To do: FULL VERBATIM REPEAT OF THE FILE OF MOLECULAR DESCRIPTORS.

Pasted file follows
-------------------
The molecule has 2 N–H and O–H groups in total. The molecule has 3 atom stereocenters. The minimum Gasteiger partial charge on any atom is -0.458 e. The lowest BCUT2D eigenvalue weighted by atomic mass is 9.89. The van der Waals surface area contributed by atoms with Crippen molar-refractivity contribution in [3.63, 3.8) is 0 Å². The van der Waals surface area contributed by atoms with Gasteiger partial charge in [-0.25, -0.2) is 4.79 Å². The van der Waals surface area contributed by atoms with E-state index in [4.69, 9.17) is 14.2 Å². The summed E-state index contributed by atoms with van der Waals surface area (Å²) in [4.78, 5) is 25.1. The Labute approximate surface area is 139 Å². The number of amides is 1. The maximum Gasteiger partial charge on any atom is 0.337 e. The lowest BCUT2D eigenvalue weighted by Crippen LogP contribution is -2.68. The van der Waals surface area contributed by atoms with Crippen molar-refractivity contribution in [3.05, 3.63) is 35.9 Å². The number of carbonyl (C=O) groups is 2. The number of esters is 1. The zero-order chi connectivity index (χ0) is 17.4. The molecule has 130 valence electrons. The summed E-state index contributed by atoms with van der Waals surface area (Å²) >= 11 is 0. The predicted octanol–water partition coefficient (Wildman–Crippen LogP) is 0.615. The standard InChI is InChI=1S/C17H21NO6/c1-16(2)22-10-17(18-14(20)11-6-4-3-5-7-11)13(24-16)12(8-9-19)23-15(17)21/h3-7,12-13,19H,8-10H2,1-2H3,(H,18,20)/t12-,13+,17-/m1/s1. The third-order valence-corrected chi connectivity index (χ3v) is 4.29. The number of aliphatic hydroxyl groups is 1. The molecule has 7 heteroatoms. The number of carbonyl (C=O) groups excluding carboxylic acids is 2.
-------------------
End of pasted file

The molecule has 2 N–H and O–H groups in total. The molecule has 3 atom stereocenters. The minimum Gasteiger partial charge on any atom is -0.458 e. The lowest BCUT2D eigenvalue weighted by atomic mass is 9.89. The van der Waals surface area contributed by atoms with Crippen molar-refractivity contribution in [3.63, 3.8) is 0 Å². The van der Waals surface area contributed by atoms with Gasteiger partial charge in [-0.25, -0.2) is 4.79 Å². The van der Waals surface area contributed by atoms with E-state index in [4.69, 9.17) is 14.2 Å². The summed E-state index contributed by atoms with van der Waals surface area (Å²) in [4.78, 5) is 25.1. The Labute approximate surface area is 139 Å². The number of amides is 1. The maximum Gasteiger partial charge on any atom is 0.337 e. The lowest BCUT2D eigenvalue weighted by Crippen LogP contribution is -2.68. The van der Waals surface area contributed by atoms with Crippen molar-refractivity contribution in [3.05, 3.63) is 35.9 Å². The number of carbonyl (C=O) groups is 2. The number of esters is 1. The zero-order chi connectivity index (χ0) is 17.4. The molecule has 130 valence electrons. The summed E-state index contributed by atoms with van der Waals surface area (Å²) >= 11 is 0. The predicted octanol–water partition coefficient (Wildman–Crippen LogP) is 0.615. The standard InChI is InChI=1S/C17H21NO6/c1-16(2)22-10-17(18-14(20)11-6-4-3-5-7-11)13(24-16)12(8-9-19)23-15(17)21/h3-7,12-13,19H,8-10H2,1-2H3,(H,18,20)/t12-,13+,17-/m1/s1. The third-order valence-corrected chi connectivity index (χ3v) is 4.29. The number of aliphatic hydroxyl groups is 1. The molecule has 7 heteroatoms. The number of carbonyl (C=O) groups excluding carboxylic acids is 2.